6.Get the right amount of exercise, especially Peak Fitness type of exercise. When you exercise you increase your circulation and the blood flow throughout your body. The components of your immune system are also better circulated, which means your immune system has a better chance of fighting an illness before it has the opportunity to spread. 7.Avoid smoking and drinking excessive amounts of alcohol. 8.Address your emotional challenges. I particularly love the Emotional Freedom Technique (EFT) for stress management.
So there you have it; the reasons why high cholesterol is a worry that many of you simply do not need to have, along with a simple plan to optimize yours. If someone you love is currently taking cholesterol-lowering drugs, I urge you to share this information with them as well, and take advantage of the thousands of free pages of information on www.Mercola.com
For the majority of you reading this right now, there’s no reason to risk your health with cholesterol-lowering drugs. With the plan I’ve just outlined, you’ll achieve the cholesterol levels you were meant to have, along with the very welcome "side effects" of increased energy, mood and mental clarity. Too good to be true?
For the vast majority of people, making a few lifestyle changes causes healthy cholesterol levels to naturally occur. As always, your health really is in your hands. Now it’s up to you to take control — and shape it into something great.
References American Heart Association January 23, 2008 Mercola.com, Cholesterol is NOT the Cause of Heart Disease, Ron Rosedale May 28, 2005 Psychosomatic Medicine 2000;62. Epidemiology 2001 Mar;12:168-72 Annals of Internal Medicine (1998;128(6):478-487) The Journal of the American Medical Association (1997;278:313-321) Journal of the American College of Cardiology July 31, 2007; 50:409-418 Annals of Internal Medicine October 3, 2006; 145(7): 520-530 USAToday.com October 16, 2004 American Heart Association, "What Your Cholesterol Level Means," accessed May 22, 2008 MSNBC.com More than half of Americans on chronic meds May 14, 2008(accessed June 9, 2008) BusinessWeek Do Cholesterol Drugs Do Any Good? January 17, 2008 (accessed June 9, 2008) The Journal of Clinical Investigation December 2007; 117(12):3940-51 Mercola.com Sudden Memory Loss Linked to Cholesterol Drugs Nature Medicine September, 2000;6:965-966, 1004-1010 Nature Medicine September, 2000;6:965-966, 1004-1010 Nature Medicine, December, 2000; 6: 1311-1312, 1399-1402 Edwards, I. Ralph; Star, Kristina; Kiuru, Anne, "Statins, Neuromuscular Degenerative Disease and an Amyotrophic Lateral Sclerosis-Like Syndrome," Drug Safety, Volume 30, Number 6, 2007 , pp. 515-525(11) IMS Heallth. IMS National Prescription Audit Plus July 2007. New York Times, "Cardiologists Question Delay of Data on 2 Drugs," November 21, 2007 (accessed June 10, 2008) New York Times, "Drug Has No Benefit in Trial, Makers Say," January 14, 2008 (accessed June 10, 2008) Lackland, D T, et al, J Nutr, Nov 1990, 120:11S:1433-1436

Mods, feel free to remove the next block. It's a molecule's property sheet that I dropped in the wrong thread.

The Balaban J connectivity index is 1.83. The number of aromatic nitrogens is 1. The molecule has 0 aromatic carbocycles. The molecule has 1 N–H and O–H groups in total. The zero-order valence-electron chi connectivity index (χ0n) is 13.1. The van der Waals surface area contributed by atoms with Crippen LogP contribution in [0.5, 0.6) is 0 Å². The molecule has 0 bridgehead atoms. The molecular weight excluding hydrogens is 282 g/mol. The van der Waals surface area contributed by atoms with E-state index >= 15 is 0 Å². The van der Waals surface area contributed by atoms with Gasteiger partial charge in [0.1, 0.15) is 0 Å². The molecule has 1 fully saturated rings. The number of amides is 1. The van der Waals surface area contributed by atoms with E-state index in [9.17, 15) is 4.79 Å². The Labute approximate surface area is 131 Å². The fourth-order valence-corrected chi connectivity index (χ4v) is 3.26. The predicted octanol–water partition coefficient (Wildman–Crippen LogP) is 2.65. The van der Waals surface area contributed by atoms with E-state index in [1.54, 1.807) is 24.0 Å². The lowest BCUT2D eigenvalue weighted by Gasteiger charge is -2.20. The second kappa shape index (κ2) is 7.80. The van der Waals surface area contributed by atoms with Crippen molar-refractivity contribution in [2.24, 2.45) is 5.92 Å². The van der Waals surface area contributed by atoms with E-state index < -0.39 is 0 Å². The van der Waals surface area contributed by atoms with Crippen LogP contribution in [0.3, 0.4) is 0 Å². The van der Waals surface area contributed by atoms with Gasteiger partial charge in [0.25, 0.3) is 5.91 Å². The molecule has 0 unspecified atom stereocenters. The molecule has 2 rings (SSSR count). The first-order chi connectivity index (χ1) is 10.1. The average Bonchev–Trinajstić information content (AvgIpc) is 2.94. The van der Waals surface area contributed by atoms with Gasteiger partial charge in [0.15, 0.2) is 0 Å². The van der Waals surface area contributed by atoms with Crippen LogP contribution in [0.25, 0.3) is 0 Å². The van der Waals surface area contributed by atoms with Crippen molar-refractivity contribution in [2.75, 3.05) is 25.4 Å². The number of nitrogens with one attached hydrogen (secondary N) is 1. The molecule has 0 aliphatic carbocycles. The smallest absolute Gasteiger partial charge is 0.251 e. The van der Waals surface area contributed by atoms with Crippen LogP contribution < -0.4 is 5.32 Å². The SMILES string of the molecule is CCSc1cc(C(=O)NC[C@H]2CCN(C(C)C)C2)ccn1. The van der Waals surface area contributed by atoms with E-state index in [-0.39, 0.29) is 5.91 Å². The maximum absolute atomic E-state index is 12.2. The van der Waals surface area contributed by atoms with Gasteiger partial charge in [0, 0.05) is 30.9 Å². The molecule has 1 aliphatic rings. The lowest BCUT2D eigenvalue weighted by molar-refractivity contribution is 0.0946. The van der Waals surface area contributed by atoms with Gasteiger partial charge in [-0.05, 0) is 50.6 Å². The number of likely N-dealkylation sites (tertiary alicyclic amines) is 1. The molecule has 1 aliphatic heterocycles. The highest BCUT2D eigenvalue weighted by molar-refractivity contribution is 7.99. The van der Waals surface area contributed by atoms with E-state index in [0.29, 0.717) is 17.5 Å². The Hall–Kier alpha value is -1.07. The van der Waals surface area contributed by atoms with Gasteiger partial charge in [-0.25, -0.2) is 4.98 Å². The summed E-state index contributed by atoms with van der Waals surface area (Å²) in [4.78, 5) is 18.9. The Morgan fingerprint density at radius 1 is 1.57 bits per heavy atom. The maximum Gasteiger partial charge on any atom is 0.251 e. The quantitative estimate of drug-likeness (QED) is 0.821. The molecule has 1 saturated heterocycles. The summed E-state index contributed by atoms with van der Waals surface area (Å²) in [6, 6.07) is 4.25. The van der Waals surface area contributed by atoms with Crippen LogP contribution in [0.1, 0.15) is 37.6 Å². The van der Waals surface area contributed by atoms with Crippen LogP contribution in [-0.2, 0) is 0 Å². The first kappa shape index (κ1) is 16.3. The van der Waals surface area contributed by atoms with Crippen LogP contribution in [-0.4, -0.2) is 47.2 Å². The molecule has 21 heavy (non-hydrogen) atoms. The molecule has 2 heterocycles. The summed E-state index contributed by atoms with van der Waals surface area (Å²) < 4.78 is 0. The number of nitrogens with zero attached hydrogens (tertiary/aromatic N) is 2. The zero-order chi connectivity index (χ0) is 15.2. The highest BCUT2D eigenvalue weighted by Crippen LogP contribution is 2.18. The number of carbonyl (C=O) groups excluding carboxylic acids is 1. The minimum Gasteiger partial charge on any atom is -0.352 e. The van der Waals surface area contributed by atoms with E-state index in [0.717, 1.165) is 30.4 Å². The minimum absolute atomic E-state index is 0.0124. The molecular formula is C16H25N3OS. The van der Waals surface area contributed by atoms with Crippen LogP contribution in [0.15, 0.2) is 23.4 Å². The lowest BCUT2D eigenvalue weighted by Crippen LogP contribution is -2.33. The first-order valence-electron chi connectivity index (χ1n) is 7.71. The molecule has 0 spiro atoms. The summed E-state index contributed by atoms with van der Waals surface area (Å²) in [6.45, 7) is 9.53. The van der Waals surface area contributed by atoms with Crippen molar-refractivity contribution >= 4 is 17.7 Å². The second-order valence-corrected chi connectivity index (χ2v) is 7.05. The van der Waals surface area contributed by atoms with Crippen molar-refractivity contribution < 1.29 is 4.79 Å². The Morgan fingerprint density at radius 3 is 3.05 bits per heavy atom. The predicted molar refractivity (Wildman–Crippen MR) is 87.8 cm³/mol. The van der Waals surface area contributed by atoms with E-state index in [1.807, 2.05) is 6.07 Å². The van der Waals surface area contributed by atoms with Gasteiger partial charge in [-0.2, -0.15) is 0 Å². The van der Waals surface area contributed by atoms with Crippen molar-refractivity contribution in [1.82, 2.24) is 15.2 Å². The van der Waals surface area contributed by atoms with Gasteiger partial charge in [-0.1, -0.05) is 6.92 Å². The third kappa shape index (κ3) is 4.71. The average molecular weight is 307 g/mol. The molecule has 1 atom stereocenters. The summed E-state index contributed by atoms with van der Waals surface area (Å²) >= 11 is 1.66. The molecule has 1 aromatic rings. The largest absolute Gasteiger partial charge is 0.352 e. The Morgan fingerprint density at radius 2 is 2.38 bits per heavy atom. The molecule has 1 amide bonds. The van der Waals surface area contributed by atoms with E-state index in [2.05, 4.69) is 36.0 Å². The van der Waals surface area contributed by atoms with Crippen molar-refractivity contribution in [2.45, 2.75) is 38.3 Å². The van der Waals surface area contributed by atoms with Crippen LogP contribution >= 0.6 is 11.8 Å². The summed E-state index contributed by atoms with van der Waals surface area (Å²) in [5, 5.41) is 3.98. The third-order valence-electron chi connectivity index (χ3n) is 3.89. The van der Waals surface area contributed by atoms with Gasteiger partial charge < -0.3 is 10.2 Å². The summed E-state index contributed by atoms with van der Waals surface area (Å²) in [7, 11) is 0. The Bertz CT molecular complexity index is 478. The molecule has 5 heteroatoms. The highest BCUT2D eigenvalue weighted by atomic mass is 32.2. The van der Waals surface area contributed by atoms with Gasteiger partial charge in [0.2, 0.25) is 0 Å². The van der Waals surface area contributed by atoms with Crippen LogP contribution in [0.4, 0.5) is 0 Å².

- עליה של 400% עד 600% בסיכון לחלות בניוון שרירים חמור לסוגי הסטטינים השונים.
- עליה של כ60% בסיכון לחלות ב כשל כליות חמור
- עליה של כ30% בסיכון לחלות בקטרקט
- עליה של 20% עד 100% לחלות בחוסר תפקוד כבד חמור
- על כל 10,000 גברים (תוצאות מעט שונות אבל במגמה דומה בנשים) שטופלו בסטטינים כתוצאה ישירה מהטיפול:
- 22 לקו בכשל כליה חמור (מחלה מסכנת חיים)
- 151 לקו בקטרקט 64
- לקו בכשל כבד חמור (מחלה מסכנת חיים) 95
- לקו בניוון שרירים חמור (מחלה משתקת ומורידה איכות חיים שבסופה עלול שריר הלב לקרוס)
- ב 228 נמנע מחלת לב (ממצא זה כאמור לא מגיע מהמחקר הזה אלא ממחקר אחר, כלומר אין הוכחה שבאוכלוסית המחקר היתה תועלת לבבית כלשהי)
- ממצא מענין נוסף ופתח לתקווה- הסיכון למחלות הנ"ל הינו הפיך עם הפסקת השימוש בסטטינים. זמן ההחלמה הינו בין שנה ל 3 שנים והוא תלוי במשך השימוש בעבר בסטטין. כלומר הפסקת השימוש והתמדה באי שימוש לפרק זמן של עד 3 שנים מחזירה את גלגל הסיכון אחורה לרמה הזהה לסיכון של האוכלוסיה הכללית.